Earlier this month Ron Paul announced that he will not seek reelection after 24 years in Congress. Paul said he will focus the rest of his time on his presidential bid, but will serve out the rest of his term through December 2012, and then, on the off chance that he doesn’t win the presidency, will reitre.
You’ve got to hand it to him—he knows how to go out with a bang. 2012 has been a banner year in Paul’s career, which saw him transform from a fringe Rep whose hardcore Libertarian ideals rendered him largely irrelevant in the national dialogue to the fountainhead of a bona fide, passionate political movement. Paul is still the only candidate in 2012 to have raised the kind of grass-roots enthusiasm that Obama did in 2008.
As Politico notes, today marks something of a swan song for Ron Paul: his Audit the Fed bill finally hits the floor of the House for a vote.
Ending the Fed entirely has been a pillar of Paul’s economic prescriptions for the country, which includes returning to the gold standard, for years. And while he won’t be successful in his bid to actually end the Fed, today’s vote on Audit the Fed represents a triumph for Paul in having his ideas take hold in the mainstream Republican establishment.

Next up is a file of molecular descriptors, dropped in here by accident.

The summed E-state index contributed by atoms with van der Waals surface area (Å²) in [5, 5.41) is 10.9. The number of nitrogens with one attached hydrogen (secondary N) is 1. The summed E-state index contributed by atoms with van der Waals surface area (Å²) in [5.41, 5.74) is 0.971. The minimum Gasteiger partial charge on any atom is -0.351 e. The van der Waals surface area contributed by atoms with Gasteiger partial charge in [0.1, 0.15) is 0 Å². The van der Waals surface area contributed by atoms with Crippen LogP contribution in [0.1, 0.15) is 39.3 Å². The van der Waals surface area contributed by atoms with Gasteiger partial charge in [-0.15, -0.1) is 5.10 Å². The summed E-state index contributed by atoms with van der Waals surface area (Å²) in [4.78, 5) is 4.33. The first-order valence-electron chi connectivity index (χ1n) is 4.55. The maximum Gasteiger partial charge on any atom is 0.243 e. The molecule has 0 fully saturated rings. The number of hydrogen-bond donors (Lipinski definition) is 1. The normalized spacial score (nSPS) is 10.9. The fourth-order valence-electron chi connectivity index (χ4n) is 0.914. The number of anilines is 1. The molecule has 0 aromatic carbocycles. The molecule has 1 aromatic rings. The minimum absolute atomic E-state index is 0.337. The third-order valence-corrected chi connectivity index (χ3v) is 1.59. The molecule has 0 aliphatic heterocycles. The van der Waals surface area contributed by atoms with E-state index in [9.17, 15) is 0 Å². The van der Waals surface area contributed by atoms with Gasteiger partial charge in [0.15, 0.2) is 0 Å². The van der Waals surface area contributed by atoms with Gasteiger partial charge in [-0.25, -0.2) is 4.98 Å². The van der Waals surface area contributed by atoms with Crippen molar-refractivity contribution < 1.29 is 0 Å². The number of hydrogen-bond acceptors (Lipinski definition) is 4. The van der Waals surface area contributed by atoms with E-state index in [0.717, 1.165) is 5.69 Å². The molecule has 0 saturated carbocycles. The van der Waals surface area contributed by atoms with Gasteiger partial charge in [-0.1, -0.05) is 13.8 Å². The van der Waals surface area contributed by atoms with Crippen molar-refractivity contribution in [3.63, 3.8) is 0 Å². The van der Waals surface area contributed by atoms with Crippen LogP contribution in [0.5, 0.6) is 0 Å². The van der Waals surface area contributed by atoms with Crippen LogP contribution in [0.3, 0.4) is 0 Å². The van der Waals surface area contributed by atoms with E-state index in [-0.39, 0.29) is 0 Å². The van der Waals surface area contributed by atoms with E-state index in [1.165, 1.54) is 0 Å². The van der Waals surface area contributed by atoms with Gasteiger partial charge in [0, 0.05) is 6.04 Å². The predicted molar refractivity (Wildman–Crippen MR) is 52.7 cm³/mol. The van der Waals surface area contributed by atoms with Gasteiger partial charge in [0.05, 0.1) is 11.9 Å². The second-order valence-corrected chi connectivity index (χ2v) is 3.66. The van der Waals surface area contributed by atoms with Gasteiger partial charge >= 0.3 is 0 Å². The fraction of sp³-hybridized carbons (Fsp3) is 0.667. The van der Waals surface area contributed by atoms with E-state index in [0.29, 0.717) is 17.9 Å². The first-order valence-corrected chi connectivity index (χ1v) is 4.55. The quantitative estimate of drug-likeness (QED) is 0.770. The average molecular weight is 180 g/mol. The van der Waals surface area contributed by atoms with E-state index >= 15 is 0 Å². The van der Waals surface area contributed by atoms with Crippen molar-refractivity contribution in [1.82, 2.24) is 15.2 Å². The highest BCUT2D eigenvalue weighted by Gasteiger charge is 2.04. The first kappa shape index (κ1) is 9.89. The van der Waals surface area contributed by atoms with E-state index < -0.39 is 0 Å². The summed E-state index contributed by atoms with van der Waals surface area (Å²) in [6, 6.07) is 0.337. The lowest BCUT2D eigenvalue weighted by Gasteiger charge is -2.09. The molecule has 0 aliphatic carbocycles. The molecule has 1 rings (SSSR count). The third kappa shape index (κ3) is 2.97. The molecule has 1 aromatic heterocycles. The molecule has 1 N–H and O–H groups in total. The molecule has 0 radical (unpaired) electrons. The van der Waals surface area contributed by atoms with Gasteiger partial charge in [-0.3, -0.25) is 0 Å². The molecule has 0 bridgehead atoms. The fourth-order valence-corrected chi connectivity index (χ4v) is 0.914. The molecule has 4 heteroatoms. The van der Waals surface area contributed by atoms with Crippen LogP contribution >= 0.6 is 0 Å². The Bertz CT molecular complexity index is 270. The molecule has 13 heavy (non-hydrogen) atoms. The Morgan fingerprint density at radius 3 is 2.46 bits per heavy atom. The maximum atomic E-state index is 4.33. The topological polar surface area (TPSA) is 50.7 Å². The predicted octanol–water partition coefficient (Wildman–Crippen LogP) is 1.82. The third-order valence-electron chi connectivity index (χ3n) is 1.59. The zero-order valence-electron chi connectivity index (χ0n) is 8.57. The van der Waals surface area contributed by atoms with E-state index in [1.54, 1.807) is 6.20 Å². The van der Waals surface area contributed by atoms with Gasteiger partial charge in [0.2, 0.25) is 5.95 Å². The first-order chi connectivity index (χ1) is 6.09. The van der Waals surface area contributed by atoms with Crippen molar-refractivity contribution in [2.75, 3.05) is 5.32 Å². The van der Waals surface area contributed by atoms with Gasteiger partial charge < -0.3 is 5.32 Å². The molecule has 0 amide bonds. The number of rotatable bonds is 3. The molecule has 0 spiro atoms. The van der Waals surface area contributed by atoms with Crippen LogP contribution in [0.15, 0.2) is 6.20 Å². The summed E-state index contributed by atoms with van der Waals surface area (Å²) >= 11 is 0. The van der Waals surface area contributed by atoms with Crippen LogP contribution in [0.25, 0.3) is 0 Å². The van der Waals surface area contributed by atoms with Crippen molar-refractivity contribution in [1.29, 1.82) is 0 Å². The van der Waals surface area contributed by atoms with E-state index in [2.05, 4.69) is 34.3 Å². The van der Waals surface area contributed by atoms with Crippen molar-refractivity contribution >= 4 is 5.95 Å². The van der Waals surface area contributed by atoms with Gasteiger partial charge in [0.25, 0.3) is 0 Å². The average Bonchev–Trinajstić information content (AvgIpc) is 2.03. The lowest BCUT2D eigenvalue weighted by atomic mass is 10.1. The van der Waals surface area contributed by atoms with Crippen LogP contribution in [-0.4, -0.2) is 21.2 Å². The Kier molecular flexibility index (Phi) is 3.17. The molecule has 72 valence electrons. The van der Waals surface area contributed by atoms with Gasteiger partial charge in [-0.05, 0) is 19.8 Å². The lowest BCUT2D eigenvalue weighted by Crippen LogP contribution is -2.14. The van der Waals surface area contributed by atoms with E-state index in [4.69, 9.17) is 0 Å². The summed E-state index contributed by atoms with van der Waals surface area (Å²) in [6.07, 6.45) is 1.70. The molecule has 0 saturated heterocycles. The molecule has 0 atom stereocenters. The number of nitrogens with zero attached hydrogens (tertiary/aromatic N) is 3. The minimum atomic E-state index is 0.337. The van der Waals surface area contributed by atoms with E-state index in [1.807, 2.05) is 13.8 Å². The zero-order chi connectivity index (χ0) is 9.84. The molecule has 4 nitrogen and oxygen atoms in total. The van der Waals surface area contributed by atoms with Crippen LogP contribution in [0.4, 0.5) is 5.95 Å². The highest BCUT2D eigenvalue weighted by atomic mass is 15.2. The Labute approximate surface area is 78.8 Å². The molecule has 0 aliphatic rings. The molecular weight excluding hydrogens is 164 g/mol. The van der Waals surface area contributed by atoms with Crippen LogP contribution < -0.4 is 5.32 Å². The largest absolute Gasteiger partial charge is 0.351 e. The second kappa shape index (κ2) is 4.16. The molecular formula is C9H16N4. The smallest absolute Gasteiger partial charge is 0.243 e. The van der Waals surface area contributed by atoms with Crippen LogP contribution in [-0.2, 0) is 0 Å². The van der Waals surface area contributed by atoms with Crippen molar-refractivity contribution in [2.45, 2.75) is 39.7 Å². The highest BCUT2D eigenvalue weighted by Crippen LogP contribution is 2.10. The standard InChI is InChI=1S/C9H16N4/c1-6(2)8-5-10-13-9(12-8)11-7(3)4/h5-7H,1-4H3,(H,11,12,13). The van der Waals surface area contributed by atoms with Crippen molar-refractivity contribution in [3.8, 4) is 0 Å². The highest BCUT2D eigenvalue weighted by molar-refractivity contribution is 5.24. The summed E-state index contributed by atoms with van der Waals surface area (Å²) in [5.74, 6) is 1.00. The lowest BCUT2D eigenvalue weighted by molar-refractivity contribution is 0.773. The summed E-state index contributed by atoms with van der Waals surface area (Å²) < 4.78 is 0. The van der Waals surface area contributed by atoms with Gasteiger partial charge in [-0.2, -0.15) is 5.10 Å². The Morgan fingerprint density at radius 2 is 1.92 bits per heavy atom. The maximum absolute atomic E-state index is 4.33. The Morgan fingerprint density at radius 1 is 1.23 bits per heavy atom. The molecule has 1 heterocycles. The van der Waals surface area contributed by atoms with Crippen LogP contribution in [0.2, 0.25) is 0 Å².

Part of this, of course, is good timing: Since Obama’s election Paul has benefitted from a cultural shift of the country’s right, which has leaned more toward the Libertarian principles of limited government and free-market purism.
To that end, Politico points out that many Democrats are unsettled by Audit the Fed. “There is an audit of the Fed done every year,” says Rep Emanuel Cleaver (D-MO). “It’s not what Dr. Paul prefers, but I think the public has been misled in believing there’s no accountability.”
Audit the Fed means to increase transparency and oversight over how the Fed makes monetary policy, in order to keep it on a tighter leash. Rep Whip Steny Hoyer said, “It will undermine the independence of the Federal Reserve and will, therefore, undermine the competence in the Federal Reserve, which plays a significant role in stabilizing the economy and addressing the creation of jobs.”
Politico also notes that while the bill is likely to pass in the House with 270 sponsors, it doesn’t stand a chance in the Senate, where Majority Leader Harry Reid won’t entertain bringing it up for a vote.
Earlier this month, acknowledging his legislative fights would have to endure after his retirement, he said “I’d like to say that we’re on the verge of total victory — we’re not. We’re on an incremental victory.”
Still, Audit the Fed represents a moment in the spotlight not only for Paul but for the influence his ideals have gained.